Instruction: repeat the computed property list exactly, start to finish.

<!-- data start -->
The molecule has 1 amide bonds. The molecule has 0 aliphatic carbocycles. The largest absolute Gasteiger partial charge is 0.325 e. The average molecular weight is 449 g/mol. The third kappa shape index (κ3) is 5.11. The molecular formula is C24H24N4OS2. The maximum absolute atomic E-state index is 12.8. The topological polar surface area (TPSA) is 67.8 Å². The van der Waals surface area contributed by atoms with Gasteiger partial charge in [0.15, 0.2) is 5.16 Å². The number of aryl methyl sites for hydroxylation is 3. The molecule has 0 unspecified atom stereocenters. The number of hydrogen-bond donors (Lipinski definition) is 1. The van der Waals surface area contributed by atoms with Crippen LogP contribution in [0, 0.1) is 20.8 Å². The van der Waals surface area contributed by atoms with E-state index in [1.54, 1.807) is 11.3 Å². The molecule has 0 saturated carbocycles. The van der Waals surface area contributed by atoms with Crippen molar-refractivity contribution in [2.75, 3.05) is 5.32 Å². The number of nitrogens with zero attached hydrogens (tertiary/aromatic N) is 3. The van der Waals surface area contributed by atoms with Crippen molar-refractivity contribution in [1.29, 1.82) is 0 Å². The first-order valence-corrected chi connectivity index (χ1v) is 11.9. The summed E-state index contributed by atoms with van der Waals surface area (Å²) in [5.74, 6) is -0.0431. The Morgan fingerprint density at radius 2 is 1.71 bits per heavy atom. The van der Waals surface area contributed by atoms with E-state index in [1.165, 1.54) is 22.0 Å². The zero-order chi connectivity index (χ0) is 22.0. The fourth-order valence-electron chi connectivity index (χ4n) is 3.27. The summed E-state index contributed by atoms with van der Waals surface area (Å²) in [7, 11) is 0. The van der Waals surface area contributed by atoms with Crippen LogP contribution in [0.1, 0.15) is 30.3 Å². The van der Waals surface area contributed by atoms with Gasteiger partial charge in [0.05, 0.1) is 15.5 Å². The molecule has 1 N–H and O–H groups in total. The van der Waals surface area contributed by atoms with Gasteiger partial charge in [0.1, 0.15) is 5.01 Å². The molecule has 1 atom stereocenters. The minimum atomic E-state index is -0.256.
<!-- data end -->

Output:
The molecule has 1 amide bonds. The molecule has 0 aliphatic carbocycles. The largest absolute Gasteiger partial charge is 0.325 e. The average molecular weight is 449 g/mol. The third kappa shape index (κ3) is 5.11. The molecular formula is C24H24N4OS2. The maximum absolute atomic E-state index is 12.8. The topological polar surface area (TPSA) is 67.8 Å². The van der Waals surface area contributed by atoms with Gasteiger partial charge in [0.15, 0.2) is 5.16 Å². The number of aryl methyl sites for hydroxylation is 3. The molecule has 0 unspecified atom stereocenters. The number of hydrogen-bond donors (Lipinski definition) is 1. The van der Waals surface area contributed by atoms with Crippen LogP contribution in [0, 0.1) is 20.8 Å². The van der Waals surface area contributed by atoms with E-state index in [1.54, 1.807) is 11.3 Å². The molecule has 0 saturated carbocycles. The van der Waals surface area contributed by atoms with Crippen molar-refractivity contribution in [2.75, 3.05) is 5.32 Å². The number of nitrogens with zero attached hydrogens (tertiary/aromatic N) is 3. The van der Waals surface area contributed by atoms with Crippen molar-refractivity contribution in [1.29, 1.82) is 0 Å². The first-order valence-corrected chi connectivity index (χ1v) is 11.9. The summed E-state index contributed by atoms with van der Waals surface area (Å²) in [5.74, 6) is -0.0431. The Morgan fingerprint density at radius 2 is 1.71 bits per heavy atom. The van der Waals surface area contributed by atoms with E-state index in [1.165, 1.54) is 22.0 Å². The zero-order chi connectivity index (χ0) is 22.0. The fourth-order valence-electron chi connectivity index (χ4n) is 3.27. The summed E-state index contributed by atoms with van der Waals surface area (Å²) in [7, 11) is 0. The van der Waals surface area contributed by atoms with Crippen LogP contribution in [0.1, 0.15) is 30.3 Å². The van der Waals surface area contributed by atoms with Gasteiger partial charge in [0.05, 0.1) is 15.5 Å². The molecule has 1 N–H and O–H groups in total. The van der Waals surface area contributed by atoms with Gasteiger partial charge in [0.1, 0.15) is 5.01 Å². The molecule has 1 atom stereocenters. The minimum atomic E-state index is -0.256.